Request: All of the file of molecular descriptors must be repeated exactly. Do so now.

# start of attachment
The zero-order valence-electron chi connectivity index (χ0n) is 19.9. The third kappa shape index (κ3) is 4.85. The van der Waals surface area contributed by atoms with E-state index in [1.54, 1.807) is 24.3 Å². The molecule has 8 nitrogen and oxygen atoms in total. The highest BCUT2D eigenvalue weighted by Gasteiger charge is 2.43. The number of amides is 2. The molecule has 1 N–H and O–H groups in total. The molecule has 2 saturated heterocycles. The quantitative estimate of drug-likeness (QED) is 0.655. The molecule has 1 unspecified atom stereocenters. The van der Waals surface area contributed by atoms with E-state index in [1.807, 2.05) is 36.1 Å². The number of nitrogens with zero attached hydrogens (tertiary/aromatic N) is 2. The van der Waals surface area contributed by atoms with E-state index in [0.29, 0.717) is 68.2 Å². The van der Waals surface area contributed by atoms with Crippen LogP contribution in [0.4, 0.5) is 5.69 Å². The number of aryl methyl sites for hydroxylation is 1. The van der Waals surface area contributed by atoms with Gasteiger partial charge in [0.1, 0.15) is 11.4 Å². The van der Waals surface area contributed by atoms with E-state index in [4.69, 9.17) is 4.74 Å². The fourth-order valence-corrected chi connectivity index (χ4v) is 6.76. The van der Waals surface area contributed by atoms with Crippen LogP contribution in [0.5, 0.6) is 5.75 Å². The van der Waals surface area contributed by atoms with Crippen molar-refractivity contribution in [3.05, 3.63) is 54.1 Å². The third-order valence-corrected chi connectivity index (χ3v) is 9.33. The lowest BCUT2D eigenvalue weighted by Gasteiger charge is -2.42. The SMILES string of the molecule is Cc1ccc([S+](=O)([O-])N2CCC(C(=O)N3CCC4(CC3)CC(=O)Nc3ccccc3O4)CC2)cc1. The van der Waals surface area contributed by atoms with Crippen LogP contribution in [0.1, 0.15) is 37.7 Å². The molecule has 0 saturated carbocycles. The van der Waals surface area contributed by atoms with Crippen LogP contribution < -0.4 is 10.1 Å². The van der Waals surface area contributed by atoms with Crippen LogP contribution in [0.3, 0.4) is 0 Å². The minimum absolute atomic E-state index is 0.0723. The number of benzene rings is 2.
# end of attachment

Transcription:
The zero-order valence-electron chi connectivity index (χ0n) is 19.9. The third kappa shape index (κ3) is 4.85. The van der Waals surface area contributed by atoms with E-state index in [1.54, 1.807) is 24.3 Å². The molecule has 8 nitrogen and oxygen atoms in total. The highest BCUT2D eigenvalue weighted by Gasteiger charge is 2.43. The number of amides is 2. The molecule has 1 N–H and O–H groups in total. The molecule has 2 saturated heterocycles. The quantitative estimate of drug-likeness (QED) is 0.655. The molecule has 1 unspecified atom stereocenters. The van der Waals surface area contributed by atoms with E-state index in [1.807, 2.05) is 36.1 Å². The number of nitrogens with zero attached hydrogens (tertiary/aromatic N) is 2. The van der Waals surface area contributed by atoms with E-state index in [0.29, 0.717) is 68.2 Å². The van der Waals surface area contributed by atoms with Crippen LogP contribution in [0.4, 0.5) is 5.69 Å². The number of aryl methyl sites for hydroxylation is 1. The van der Waals surface area contributed by atoms with Gasteiger partial charge in [0.1, 0.15) is 11.4 Å². The van der Waals surface area contributed by atoms with E-state index in [4.69, 9.17) is 4.74 Å². The fourth-order valence-corrected chi connectivity index (χ4v) is 6.76. The van der Waals surface area contributed by atoms with Crippen LogP contribution in [0.5, 0.6) is 5.75 Å². The van der Waals surface area contributed by atoms with Crippen molar-refractivity contribution in [3.05, 3.63) is 54.1 Å². The third-order valence-corrected chi connectivity index (χ3v) is 9.33. The lowest BCUT2D eigenvalue weighted by Gasteiger charge is -2.42. The SMILES string of the molecule is Cc1ccc([S+](=O)([O-])N2CCC(C(=O)N3CCC4(CC3)CC(=O)Nc3ccccc3O4)CC2)cc1. The van der Waals surface area contributed by atoms with Crippen LogP contribution in [0.1, 0.15) is 37.7 Å². The molecule has 0 saturated carbocycles. The van der Waals surface area contributed by atoms with Crippen LogP contribution < -0.4 is 10.1 Å². The van der Waals surface area contributed by atoms with Crippen LogP contribution in [0.3, 0.4) is 0 Å². The minimum absolute atomic E-state index is 0.0723. The number of benzene rings is 2.